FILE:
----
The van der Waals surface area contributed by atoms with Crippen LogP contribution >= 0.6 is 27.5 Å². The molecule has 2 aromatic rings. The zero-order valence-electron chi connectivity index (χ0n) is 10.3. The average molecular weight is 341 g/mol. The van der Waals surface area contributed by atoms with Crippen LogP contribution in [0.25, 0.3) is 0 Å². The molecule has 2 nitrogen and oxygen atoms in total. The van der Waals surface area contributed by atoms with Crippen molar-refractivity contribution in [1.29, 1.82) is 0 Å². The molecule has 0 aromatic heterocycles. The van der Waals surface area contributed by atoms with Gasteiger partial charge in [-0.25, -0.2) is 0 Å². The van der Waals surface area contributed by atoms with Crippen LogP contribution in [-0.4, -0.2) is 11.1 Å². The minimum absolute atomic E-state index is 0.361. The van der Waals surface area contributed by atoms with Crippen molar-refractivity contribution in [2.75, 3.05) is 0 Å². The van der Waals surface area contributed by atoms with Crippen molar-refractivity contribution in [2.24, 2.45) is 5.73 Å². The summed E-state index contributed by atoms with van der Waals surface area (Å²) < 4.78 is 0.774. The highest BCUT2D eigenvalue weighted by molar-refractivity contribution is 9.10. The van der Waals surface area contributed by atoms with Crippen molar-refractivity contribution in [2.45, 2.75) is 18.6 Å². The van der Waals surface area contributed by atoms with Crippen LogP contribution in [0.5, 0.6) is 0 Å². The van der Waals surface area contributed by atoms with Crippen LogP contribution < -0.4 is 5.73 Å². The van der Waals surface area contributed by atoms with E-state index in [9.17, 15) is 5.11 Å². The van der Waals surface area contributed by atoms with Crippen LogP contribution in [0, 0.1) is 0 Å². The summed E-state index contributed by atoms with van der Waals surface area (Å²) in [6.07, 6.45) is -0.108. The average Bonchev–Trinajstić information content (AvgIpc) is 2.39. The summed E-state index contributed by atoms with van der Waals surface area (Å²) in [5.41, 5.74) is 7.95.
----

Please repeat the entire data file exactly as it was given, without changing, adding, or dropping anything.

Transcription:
The van der Waals surface area contributed by atoms with Crippen LogP contribution >= 0.6 is 27.5 Å². The molecule has 2 aromatic rings. The zero-order valence-electron chi connectivity index (χ0n) is 10.3. The average molecular weight is 341 g/mol. The van der Waals surface area contributed by atoms with Crippen LogP contribution in [0.25, 0.3) is 0 Å². The molecule has 2 nitrogen and oxygen atoms in total. The van der Waals surface area contributed by atoms with Crippen molar-refractivity contribution in [1.29, 1.82) is 0 Å². The molecule has 0 aromatic heterocycles. The van der Waals surface area contributed by atoms with Gasteiger partial charge in [-0.25, -0.2) is 0 Å². The van der Waals surface area contributed by atoms with Crippen LogP contribution in [-0.4, -0.2) is 11.1 Å². The minimum absolute atomic E-state index is 0.361. The van der Waals surface area contributed by atoms with Crippen molar-refractivity contribution in [2.75, 3.05) is 0 Å². The van der Waals surface area contributed by atoms with Crippen molar-refractivity contribution in [2.24, 2.45) is 5.73 Å². The summed E-state index contributed by atoms with van der Waals surface area (Å²) < 4.78 is 0.774. The highest BCUT2D eigenvalue weighted by molar-refractivity contribution is 9.10. The van der Waals surface area contributed by atoms with Crippen molar-refractivity contribution in [2.45, 2.75) is 18.6 Å². The van der Waals surface area contributed by atoms with Crippen LogP contribution in [0.5, 0.6) is 0 Å². The van der Waals surface area contributed by atoms with Crippen LogP contribution < -0.4 is 5.73 Å². The van der Waals surface area contributed by atoms with E-state index in [9.17, 15) is 5.11 Å². The van der Waals surface area contributed by atoms with Crippen LogP contribution in [0, 0.1) is 0 Å². The summed E-state index contributed by atoms with van der Waals surface area (Å²) in [6.07, 6.45) is -0.108. The average Bonchev–Trinajstić information content (AvgIpc) is 2.39. The summed E-state index contributed by atoms with van der Waals surface area (Å²) in [5.41, 5.74) is 7.95.